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An island farm is a good place to land

Years later, when I had learned to fly a little on my own, I went to Shelter Island on occasion with a 1981 Cessna 182 Skylane, N9130H. More powerful and a little heavier than the Cardinal, it was the landing that sometimes crossed me up. Early morning summer arrivals were a challenge for two reasons: wind and wet.

How does an engine “know” when to scare a pilot?

I was doing my routine engine checks (EGT, oil pressure, oil temperature, RPM, manifold pressure), as we made that transition. I was also explaining to Linda about the weird phenomenon of “auto-rough,” commenting on what a strange psychological thing it was. Sure enough, just as we crossed the shoreline at 10,000 ft., I felt 30H shudder ever so slightly. It had to be my imagination.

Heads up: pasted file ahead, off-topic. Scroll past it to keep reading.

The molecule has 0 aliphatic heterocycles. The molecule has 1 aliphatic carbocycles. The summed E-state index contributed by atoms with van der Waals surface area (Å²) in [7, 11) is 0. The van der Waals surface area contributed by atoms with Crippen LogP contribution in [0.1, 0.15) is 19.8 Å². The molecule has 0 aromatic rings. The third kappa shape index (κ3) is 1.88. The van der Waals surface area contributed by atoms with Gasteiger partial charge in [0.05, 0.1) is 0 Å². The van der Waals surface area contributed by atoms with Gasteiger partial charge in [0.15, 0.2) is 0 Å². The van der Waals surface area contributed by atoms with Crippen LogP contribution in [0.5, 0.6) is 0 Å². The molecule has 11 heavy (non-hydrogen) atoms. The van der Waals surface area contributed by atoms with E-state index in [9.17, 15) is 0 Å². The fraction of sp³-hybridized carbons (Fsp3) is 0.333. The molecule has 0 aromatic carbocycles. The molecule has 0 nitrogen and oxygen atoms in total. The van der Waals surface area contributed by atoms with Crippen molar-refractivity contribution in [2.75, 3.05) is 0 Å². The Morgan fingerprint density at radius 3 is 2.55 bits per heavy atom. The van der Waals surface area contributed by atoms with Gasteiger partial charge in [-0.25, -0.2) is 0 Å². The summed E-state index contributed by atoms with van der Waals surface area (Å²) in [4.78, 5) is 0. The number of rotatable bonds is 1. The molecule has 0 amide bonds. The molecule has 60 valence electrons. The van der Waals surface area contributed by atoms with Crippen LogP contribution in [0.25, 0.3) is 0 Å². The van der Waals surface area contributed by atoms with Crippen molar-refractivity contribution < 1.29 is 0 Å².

A little (local) knowledge is (not) a dangerous thing

Linda and I were on a “ramble” that summer, in Casper, our 1967 M20E Mooney. We meandered from home in the Kingdom (northeastern-most Vermont) down the eastern seaboard to Tennessee to visit her sister and my brother-in-law. Finally, we had to leave Tennessee, as our ultimate destination that summer was Wyoming. Dubois, Wyoming (DUB), to be precise.